By the way, I liked it a lot and I’m looking forward to his next novel.
The Gone-Away World is also another entry into the exciting but small and barely mapped subgenre in which the world ends not with a bang or a whimper but a wrongness. Reality itself changes, becomes sticky and inconsistent. Other examples might include Vurt by Jeff Noon and the early novels of Michael Marshall Smith. More on this later once the thoughts have properly percolated.
Tangentially but related to the idea of stories about Story I watched all three Shrek films last weekend. Interestingly the trilogy follows the same curve as Terry Pratchett’s Discworld novels: well executed but fairly straightforward parody; wonderfully dense meta-text; slightly over moralising shadow of former glory. Pratchett himself is responsible for The Amazing Maurice And his Educated Rodents, one of the best stories about Story and one which manages to avoid most of the pitfalls of The Gone-Away World and, indeed, his own later work.
Thankfully the Locus round table is now over. In the conciliatory manner typical of Locus editorial staff Liza Groen Trombi says:
While most have welcomed the blog and the launch discussion, we have clearly annoyed a few people by not conforming to their ideas of what we ought to be doing.
The complaints I’ve seen are that the blog is boring and it takes seven hours for comments to appear but well done to Locus for striking a blow against conformity. Anyway, with the round table finished the blog proper can begin, starting with this article by Graham Sleight on advocacy and recognition SF. Stay tuned for his inevitable post about hedgehog and fox SF.
The New Yorker published another SF story this week: ‘The Invasion From Outer Space’ by Steven Millhauser. It is a nice, short, slight story.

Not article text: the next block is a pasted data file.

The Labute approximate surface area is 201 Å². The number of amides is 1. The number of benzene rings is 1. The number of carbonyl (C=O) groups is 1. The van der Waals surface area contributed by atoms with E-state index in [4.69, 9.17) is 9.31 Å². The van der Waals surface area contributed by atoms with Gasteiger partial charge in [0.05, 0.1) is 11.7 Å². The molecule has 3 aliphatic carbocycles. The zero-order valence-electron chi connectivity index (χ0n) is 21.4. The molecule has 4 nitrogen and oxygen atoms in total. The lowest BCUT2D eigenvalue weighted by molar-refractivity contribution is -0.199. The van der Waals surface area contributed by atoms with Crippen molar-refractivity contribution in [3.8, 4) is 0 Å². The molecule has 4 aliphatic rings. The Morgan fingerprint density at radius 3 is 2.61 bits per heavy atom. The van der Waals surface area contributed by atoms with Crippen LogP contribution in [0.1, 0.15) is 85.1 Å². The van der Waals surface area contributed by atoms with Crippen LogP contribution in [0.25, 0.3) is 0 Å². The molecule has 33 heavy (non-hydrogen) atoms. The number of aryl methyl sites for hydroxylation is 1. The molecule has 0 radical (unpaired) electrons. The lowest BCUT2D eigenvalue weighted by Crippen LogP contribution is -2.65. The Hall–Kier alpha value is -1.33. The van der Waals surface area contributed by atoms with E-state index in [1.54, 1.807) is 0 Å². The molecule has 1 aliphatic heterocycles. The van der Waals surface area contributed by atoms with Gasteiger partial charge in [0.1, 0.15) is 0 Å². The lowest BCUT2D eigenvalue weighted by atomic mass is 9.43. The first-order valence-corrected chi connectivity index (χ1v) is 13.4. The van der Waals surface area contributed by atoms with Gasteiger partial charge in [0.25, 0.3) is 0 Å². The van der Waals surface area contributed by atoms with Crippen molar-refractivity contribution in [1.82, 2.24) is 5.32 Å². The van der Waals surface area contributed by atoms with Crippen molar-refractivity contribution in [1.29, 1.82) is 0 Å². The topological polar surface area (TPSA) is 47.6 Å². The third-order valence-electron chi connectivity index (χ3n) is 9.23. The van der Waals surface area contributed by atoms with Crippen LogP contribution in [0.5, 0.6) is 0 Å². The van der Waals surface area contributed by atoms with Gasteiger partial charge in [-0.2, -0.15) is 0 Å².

Nancy Kress doesn’t like it though. Despite (not entirely convincingly) claiming she is not one of those who “automatically hate any SF written by authors not in our little club” she ends by saying:
I don’t expect NEW YORKER readers to appreciate Charles Stross, but a little imagination does seem called for when you’re considering invasions from space. What was the fiction editor thinking?
The reaction in the comments section is mixed (and Jeff Vandermeer teases us by deleting his no doubt intemperate response.) There is more discussion of the story and Kress’s reaction on MetaFilter. As unfortunately so often happens it shakes out into Us and Them and, as usual, those in the SF camp come off worst. As one of the commenters in the original thread notes:
I think you’d be amazed at how many New Yorker readers appreciate Charles Stross. I’m one of them. From my perspective, it’s the Charles Stross readers who usually fail to appreciate The New Yorker.
I reviewed The Heritage by Will Ashon for Strange Horizons so I was sent a copy by the publisher. I wouldn’t have bought it otherwise because it was published by Faber & Faber in the bastardised trade paperback format, a hideous half-way house between hardback and paperback. However, since I liked Clear Water I probably would have bought the real paperback when it was released this month. Except, as Ashon reports, I wouldn’t have had that opportunity:
So, the good burghers of Faber & Faber have decided against publishing a mass-market paperback edition of “The Heritage”. I would’ve been pissed off, anyway, I guess, but I think would have understood this hard-headed business decision. After all, if you wanna kiss the ring of the Leather Pope then corporate capitalism’s where it’s at and fuck any of the considerations (art, literature, quality) you may pay lip service to. But I think my sense of fair play was piqued by being told less than two weeks before said paperback edition was supposed to be out. I mean, really, how shit is that?
This has happened so rapidly that Amazon still have the paperback edition listed, albeit as “currently unavailable”. It is an extremely cruel blow for Ashon which he has tried to soften by making the novel available to download for free. I would recommend that you do.